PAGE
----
Outliers & The Man from Wales

“To train and educate the rising generation will at all times be the first object of society, to which every other will be subordinate”.

(The Social System, 1826) From the Foundation Axioms of Owen’s “Society for Promoting National Regeneration”

Scotland

In statistics, an outlier is simply an observation that is situated a significant distance from the expected range of values.  When you apply the term outlier to an individual, this definition comes alive with expressions such as: maverick, eccentric, nonconformist, and outsider.  We like to belong to a group, a community, an organization, working together in harmony with others for a common cause. Very few would choose to stand apart from the group, to be an outlier.  It is the outliers, however, that make us re-examine prevailing standards and trends, motivating us to set course in a new direction.

Robert Owen was an outlier, a change agent, by words and actions.  Born on May 14, 1771, in Newtown, a small market town in Montgomeryshire, Wales, he became a social reformer and one of the founders of utopian socialism and the cooperative movement. He believed that when people cared about each other it would generate extraordinary outcomes for society

At the young age of 29, Robert was part-owner of a Manchester cotton mill.  While on a visit to Glasgow, he fell in love with Caroline Dale, the daughter of David Dale, proprietor of the New Lanark cotton mills in Scotland.  These mills had been opened in 1785 by David Dale and Sir Richard Arkwright.  After his marriage to Caroline, Robert became manager and part-owner of New Lanark

Robert’s priority was the workers whose livelihoods depended upon employment within his mills.  He enhanced their housing and sanitation, provided medical supervision, and set up a cooperative shop that sold provisions near cost.  His greatest dream was to educate children.  He established the first infant school in Great Britain based on his deeply held belief that improved circumstances would act as a beacon of hope.

“Women will be no longer made the slaves of, or dependent upon men…They will be equal in education, rights, privileges and personal liberty.”

Robert Owen, (1771-1858) Book of the New Moral World: Sixth Part, 1841
Scotland

Robert’s life was dedicated to building a fairer society where all could live without fear of hunger or want, secure in the knowledge that their children would be educated and that their efforts would be valued.  Both Karl Marx and Friedrich Engels paid tribute to Robert, as the man who gave them the basis for their theories. Even in today’s world, Robert Owen’s ideas remain remarkably relevant.

It has been said that when Robert Owen was on his deathbed, a minister asked if he regretted wasting his life on fruitless projects.  His response was simply:

“My life was not useless; I gave important truths to the world, and it was only for want of understanding that they were disregarded. I have been ahead of my time.”

40 thoughts on “Outliers & The Man from Wales

    • Thank you so much for stopping by, Joseph and for adding to the dialogue. I often wonder if we really do understand the past in a way that reflects on our individual behaviours. The plight of young children during the time of the Industrial Revolution is well documented as are the stories of those courageous men and women who worked tirelessly to better the conditions and give hope to those children in dire straits. I wonder what historians in the centuries ahead will say about our generation.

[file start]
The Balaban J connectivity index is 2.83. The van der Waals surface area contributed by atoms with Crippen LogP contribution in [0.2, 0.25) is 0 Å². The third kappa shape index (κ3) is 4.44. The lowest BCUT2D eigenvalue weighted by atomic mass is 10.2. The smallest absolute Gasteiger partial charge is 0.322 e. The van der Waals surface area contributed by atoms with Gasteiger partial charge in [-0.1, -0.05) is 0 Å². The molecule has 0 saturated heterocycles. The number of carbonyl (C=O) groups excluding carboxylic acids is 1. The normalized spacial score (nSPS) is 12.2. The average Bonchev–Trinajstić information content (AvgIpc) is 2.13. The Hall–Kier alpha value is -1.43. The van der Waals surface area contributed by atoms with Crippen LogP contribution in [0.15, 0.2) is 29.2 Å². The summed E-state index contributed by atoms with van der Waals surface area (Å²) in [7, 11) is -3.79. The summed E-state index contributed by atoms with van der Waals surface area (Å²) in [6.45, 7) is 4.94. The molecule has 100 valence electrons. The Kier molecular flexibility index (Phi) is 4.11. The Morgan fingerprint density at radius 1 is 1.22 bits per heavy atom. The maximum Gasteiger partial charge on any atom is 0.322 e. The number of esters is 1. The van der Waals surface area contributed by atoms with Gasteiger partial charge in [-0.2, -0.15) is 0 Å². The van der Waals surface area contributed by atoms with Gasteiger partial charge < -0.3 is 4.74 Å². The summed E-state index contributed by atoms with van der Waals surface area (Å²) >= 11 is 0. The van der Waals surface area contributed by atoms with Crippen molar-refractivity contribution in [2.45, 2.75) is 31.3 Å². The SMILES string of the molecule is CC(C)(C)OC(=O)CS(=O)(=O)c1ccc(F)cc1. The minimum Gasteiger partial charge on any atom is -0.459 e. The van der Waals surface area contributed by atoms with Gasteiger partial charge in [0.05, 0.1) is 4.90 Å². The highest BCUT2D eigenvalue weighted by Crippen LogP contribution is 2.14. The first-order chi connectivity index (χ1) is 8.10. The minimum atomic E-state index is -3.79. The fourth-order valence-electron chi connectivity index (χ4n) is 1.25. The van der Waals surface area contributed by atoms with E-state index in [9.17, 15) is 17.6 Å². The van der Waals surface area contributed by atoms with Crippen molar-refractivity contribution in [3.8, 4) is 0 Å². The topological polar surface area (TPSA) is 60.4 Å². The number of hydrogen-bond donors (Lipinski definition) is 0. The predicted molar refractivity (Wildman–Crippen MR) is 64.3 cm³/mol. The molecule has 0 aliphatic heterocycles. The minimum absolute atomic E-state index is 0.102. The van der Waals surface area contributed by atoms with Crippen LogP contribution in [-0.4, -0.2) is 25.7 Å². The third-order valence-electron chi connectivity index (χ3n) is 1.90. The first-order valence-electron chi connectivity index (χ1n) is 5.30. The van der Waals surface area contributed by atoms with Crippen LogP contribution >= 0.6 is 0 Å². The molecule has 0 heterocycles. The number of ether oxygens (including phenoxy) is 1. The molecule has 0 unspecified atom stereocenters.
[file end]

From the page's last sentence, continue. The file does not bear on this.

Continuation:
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      • The plight of children of today is as challenging as ever. The changes in our society and the way we live our lives has generated new forms of exploitation and abuse. In our highly materialistic society, adult values and behaviour are introduced to children at an increasingly early age, long before they are developmentally ready to deal with them. We spend immense time and effort to meet their material obsession. Experiences in children’s daily lives have profound effects on their development. With an upsurge in their mistreatment and effects of a soiled contemporary culture, a continued series of creative child welfare initiatives have to be pursued to help them grow into confident balanced young minds and personalities. Rebecca, the concern expressed by you with your post is very significant.

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      • Thank you Joseph, for your profound comments. I agree, we must nurture confident children, with balanced minds and personalities. And we must lead by example! One of favourite quotes is by Kurt Vonnegut:

        “What should young people do with their lives today? Many things, obviously. But the most daring thing is to create stable communities in which the terrible disease of loneliness can be cured.”

        This reality cannot be realized if we do not support and encourage the next generation. And when the time comes, we must step aside and allow them to take their place on the world stage. I will be happy to applaud from the sidelines.

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    • I am finding that my reader is missing posts as well. 😦 Thank you for taking the time to find the post and made comment. I agree – it is nice to know that there was an industrialist who cared about the lives of his employees. In my opinion, a workforce is the greatest asset of any business. Wealth is increased, not diminished, when there is genuine concern and support for employees. It takes a remarkable individual to see human potential. Adam Smith said it best:

      “As soon as the land of any country has all become private property, the landlords, like all other men, love to reap where they never sowed, and demand a rent even for its natural produce.”
      Adam Smith